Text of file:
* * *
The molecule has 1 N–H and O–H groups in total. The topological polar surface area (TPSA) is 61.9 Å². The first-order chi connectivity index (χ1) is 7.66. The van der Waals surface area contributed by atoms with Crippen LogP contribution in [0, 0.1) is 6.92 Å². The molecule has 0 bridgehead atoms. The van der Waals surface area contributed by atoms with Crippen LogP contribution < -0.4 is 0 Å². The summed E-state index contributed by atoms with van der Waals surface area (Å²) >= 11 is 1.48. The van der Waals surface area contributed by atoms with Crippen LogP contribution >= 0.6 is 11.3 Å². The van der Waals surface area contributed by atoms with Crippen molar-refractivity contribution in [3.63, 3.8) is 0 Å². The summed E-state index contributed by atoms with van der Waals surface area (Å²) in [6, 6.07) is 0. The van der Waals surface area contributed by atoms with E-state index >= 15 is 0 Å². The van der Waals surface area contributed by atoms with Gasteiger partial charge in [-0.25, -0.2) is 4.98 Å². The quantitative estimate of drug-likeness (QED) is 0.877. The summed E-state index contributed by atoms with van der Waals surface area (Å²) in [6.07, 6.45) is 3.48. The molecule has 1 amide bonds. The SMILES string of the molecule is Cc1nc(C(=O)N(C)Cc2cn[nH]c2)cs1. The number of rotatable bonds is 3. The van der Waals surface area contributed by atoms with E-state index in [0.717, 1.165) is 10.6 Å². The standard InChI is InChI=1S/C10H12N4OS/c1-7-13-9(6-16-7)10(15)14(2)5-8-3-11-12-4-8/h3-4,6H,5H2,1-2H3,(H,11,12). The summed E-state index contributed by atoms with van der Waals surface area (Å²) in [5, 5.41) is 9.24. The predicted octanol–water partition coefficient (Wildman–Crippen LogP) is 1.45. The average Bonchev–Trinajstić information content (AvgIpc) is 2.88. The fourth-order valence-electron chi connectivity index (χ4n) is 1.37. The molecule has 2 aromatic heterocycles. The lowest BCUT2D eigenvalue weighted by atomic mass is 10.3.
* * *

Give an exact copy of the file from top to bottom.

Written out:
The molecule has 1 N–H and O–H groups in total. The topological polar surface area (TPSA) is 61.9 Å². The first-order chi connectivity index (χ1) is 7.66. The van der Waals surface area contributed by atoms with Crippen LogP contribution in [0, 0.1) is 6.92 Å². The molecule has 0 bridgehead atoms. The van der Waals surface area contributed by atoms with Crippen LogP contribution < -0.4 is 0 Å². The summed E-state index contributed by atoms with van der Waals surface area (Å²) >= 11 is 1.48. The van der Waals surface area contributed by atoms with Crippen LogP contribution >= 0.6 is 11.3 Å². The van der Waals surface area contributed by atoms with Crippen molar-refractivity contribution in [3.63, 3.8) is 0 Å². The summed E-state index contributed by atoms with van der Waals surface area (Å²) in [6, 6.07) is 0. The van der Waals surface area contributed by atoms with E-state index >= 15 is 0 Å². The van der Waals surface area contributed by atoms with Gasteiger partial charge in [-0.25, -0.2) is 4.98 Å². The quantitative estimate of drug-likeness (QED) is 0.877. The summed E-state index contributed by atoms with van der Waals surface area (Å²) in [6.07, 6.45) is 3.48. The molecule has 1 amide bonds. The SMILES string of the molecule is Cc1nc(C(=O)N(C)Cc2cn[nH]c2)cs1. The number of rotatable bonds is 3. The van der Waals surface area contributed by atoms with E-state index in [0.717, 1.165) is 10.6 Å². The standard InChI is InChI=1S/C10H12N4OS/c1-7-13-9(6-16-7)10(15)14(2)5-8-3-11-12-4-8/h3-4,6H,5H2,1-2H3,(H,11,12). The summed E-state index contributed by atoms with van der Waals surface area (Å²) in [5, 5.41) is 9.24. The predicted octanol–water partition coefficient (Wildman–Crippen LogP) is 1.45. The average Bonchev–Trinajstić information content (AvgIpc) is 2.88. The fourth-order valence-electron chi connectivity index (χ4n) is 1.37. The molecule has 2 aromatic heterocycles. The lowest BCUT2D eigenvalue weighted by atomic mass is 10.3.